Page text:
Historic kiln found near Constable's home covered for safety
- Credit: Supplied
A 19th century kiln near artist John Constable's home has been covered for the public's health and safety, developers have claimed.
Hills Building Group said it would be "potentially dangerous" to leave the archaeological site uncovered on land east of Constable Country Medical Centre, Heath Road, East Bergholt, where it hopes to build 75 homes, a pre-school, swimming pool and community hub.
Steve Williams, director at Hills Building Group, said the archaeologists, who the developer asked to excavate the site, covered it up.
He added: "The kiln has been buried simply because leaving an open excavation on a field is potentially dangerous and it is still an active farm.
"Colchester Archaeological Trust has done everything they need to in order to enable them to accurately map the findings as they continue to map the history of our local area and that marks the project as complete."
Suffolk County Council’s archaeology team and Babergh District Council are still considering whether works can go ahead on the site after the kiln was found.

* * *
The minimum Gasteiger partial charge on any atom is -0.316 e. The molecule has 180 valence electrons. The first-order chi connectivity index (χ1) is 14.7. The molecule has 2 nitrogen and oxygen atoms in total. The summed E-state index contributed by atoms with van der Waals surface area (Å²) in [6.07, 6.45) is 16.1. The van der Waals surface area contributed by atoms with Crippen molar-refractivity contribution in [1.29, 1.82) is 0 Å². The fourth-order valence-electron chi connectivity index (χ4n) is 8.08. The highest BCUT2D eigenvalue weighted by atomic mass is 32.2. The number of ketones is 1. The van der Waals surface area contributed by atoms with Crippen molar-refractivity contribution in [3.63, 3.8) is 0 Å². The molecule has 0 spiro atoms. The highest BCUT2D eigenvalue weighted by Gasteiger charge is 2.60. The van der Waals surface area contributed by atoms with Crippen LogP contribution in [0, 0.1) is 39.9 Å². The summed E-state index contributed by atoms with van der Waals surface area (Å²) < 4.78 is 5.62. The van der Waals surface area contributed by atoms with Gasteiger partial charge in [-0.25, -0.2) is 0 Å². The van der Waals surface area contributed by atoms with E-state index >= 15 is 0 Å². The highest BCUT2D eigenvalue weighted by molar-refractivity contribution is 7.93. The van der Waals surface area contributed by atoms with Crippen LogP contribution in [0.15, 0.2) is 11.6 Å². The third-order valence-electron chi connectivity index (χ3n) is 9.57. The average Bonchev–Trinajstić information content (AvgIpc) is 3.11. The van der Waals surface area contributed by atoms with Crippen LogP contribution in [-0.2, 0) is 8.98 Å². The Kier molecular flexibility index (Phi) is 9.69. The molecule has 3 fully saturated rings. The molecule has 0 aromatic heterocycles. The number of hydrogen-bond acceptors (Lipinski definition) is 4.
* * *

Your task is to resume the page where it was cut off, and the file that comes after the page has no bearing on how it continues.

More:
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A spokeswoman for BDC said it is considering the "consequences" of the "exciting find" and any amendments needed to the planning permission.
But John Hinton, the district councillor for East Bergholt, said he felt "outright fury" by the cover-up and was worried about it not being opened up again.
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Mr Hinton added: "Have you heard of a site being dug up, opened and dug up again? I would be surprised if many were. Not many I would think."
East Bergholt Society has also found more information about the kiln and its history, which is near the Constable family Windmill on the corner of Mill Road.
The society said: "We can imagine hundreds of such kilns working with locally sourced clay, creating bricks with slightly different dimensions fuelling the housing booms of the Victorian and Edwardian periods.
"Most of these kilns are long gone and covered up and so to find this one is relatively rare. There have been other finds nearby, notably in Layham, outside Hadleigh, Trimley St Martin, just north of the River Orwell, and at South Cove near Southwold, the latter being reopened for the public to see in 1977."
EBS also found an advert to sell the kiln in 1862, saying it produced red and white bricks, an unusual production when mainly red bricks were used for housing.